This cover depicting a grown man and a pre-teen boy browsing a pair of working girls is kind of creepy, we know, but it's also well executed. Originally titled A Convoy Through the Dream and published in 1948, Torment appeared in this Popular Library edition in 1953. Author Scott Graham Williamson tries for Hemingway with a story set in various sites around the Mediterranean during World War II, including Gibraltar, Algeria, and particularly Palermo, Sicily. Basically, a radio officer on a warship and his wife try to maintain their love and fidelity in a time of chaos and separation. This comes complete with that familiar war novel plot device—one last incredibly dangerous mission before the hero can go back home. The cover art is uncredited.

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Femmes Fatales Oct 26 2011
FENECH OF THE WOODS
If a woman strips in the forest and no one sees her, did it really happen?

Edwige Fenech was born Edwige Sfenek in French-controlled Algeria to Maltese and Italian parents, and went on to become one of the most inspiring sex symbols of the late ’60s and early ’70s, acting in giallos, comedies, and horror films, hosting a chat show in the 1980s, and recently appearing in Hostel: Part II. The striking image above is from the German magazine Sexy, and it dates from 1971 or 1972. The caption tells us Fenech is the “Traum-Girl der Woche,” or Dream-Girl of the Week. 

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Femmes Fatales Jun 6 2010
TEISSIER ACT

Algerian-born French actress-turned-astrologer Elizabeth Teissier, shown here in a shot originally published in the French magazine Moi, 1970. 

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Intl. Notebook Dec 27 2009
SOUFFLE EN HAUSSE
Rising to the challenge, brighter futures for all.

In February 1960 France detonated this nuclear weapon, known as Gerboise Bleue, in the Algerian desert. In so doing the French defied the wishes of the United Nations and came under intense criticism from the Soviet Union and several African nations. The shot was their first of three in Algeria that year, with the goal of creating a compact nuclear warhead that could fit atop a missile. But it also happened to occur during the Algerian War and was clearly meant to terrify Algerians, who were fighting for independence. In 1999 France admitted it had exposed the local population to nuclear radiation and agreed to pay compensation.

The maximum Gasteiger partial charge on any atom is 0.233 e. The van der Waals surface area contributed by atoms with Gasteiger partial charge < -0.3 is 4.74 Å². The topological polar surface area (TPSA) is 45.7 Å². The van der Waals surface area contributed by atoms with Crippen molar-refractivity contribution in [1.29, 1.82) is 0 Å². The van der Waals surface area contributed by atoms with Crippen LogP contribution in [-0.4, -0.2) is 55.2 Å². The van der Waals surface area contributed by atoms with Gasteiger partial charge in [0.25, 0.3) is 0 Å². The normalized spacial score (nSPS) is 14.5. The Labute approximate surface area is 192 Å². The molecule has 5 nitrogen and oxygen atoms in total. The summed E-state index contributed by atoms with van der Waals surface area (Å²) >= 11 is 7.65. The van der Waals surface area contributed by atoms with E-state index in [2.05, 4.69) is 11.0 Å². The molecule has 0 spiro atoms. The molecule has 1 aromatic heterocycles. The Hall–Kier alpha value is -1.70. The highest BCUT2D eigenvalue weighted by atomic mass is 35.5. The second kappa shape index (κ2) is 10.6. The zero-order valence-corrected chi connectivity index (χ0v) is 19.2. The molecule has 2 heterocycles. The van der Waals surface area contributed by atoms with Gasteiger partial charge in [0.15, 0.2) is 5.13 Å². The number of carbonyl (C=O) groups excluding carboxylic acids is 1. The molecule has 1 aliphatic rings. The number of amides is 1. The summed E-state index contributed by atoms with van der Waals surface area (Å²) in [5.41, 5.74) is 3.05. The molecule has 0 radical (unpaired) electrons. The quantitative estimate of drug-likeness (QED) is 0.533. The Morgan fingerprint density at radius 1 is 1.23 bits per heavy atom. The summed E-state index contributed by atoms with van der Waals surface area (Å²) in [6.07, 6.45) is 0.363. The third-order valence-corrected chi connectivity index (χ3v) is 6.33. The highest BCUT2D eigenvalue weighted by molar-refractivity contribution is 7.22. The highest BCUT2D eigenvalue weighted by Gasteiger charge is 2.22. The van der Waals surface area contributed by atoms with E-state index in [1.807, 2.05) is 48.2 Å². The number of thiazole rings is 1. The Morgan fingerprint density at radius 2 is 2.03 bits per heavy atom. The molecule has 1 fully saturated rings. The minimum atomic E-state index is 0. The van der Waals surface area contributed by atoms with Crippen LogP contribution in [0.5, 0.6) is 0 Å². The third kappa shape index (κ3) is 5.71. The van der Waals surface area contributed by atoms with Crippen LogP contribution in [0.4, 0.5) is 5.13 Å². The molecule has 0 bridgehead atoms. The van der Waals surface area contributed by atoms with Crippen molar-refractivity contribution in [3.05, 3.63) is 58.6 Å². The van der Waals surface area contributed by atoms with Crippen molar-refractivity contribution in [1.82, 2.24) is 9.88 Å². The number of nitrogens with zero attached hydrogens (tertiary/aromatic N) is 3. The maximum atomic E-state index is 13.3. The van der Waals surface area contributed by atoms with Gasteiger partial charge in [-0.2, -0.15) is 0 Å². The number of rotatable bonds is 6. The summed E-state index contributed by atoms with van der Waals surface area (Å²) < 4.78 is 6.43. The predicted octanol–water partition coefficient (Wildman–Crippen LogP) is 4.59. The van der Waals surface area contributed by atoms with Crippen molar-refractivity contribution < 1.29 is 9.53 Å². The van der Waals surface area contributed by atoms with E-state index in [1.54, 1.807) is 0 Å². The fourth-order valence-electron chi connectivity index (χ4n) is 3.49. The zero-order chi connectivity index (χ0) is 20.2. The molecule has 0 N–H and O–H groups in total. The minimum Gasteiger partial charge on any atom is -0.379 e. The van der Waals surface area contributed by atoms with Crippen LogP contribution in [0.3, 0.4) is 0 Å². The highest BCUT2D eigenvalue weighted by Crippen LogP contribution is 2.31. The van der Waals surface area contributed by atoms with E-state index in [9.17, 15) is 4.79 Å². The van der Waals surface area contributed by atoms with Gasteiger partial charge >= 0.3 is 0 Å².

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History Rewind
The headlines that mattered yesteryear.
September 28
1941—Williams Bats .406
Ted Williams of the Boston Red Sox finishes the Major League Baseball season with a batting average of .406. He is the last player to bat .400 or better in a season.
September 27
1964—Warren Commission Issues Report
The Warren Commission, which had been convened to examine the circumstances of John F. Kennedy's assassination, releases its final report, which concludes that Lee Harvey Oswald, acting alone, killed Kennedy. Today, up to 81% of Americans are troubled by the official account of the assassination.
September 26
1934—Queen Mary Launched
The RMS Queen Mary, three-and-a-half years in the making, launches from Clydebank, Scotland. The steamship enters passenger service in May 1936 and sails the North Atlantic Ocean until 1967. Today she is a museum and tourist attraction anchored in Long Beach, U.S.A.
1983—Nuclear Holocaust Averted
Soviet military officer Stanislav Petrov, whose job involves detection of enemy missiles, is warned by Soviet computers that the United States has launched a nuclear missile at Russia. Petrov deviates from procedure, and, instead of informing superiors, decides the detection is a glitch. When the computer warns of four more inbound missiles he decides, under much greater pressure this time, that the detections are also false. Soviet doctrine at the time dictates an immediate and full retaliatory strike, so Petrov's decision to leave his superiors out of the loop very possibly prevents humanity's obliteration. Petrov's actions remain a secret until 1988, but ultimately he is honored at the United Nations.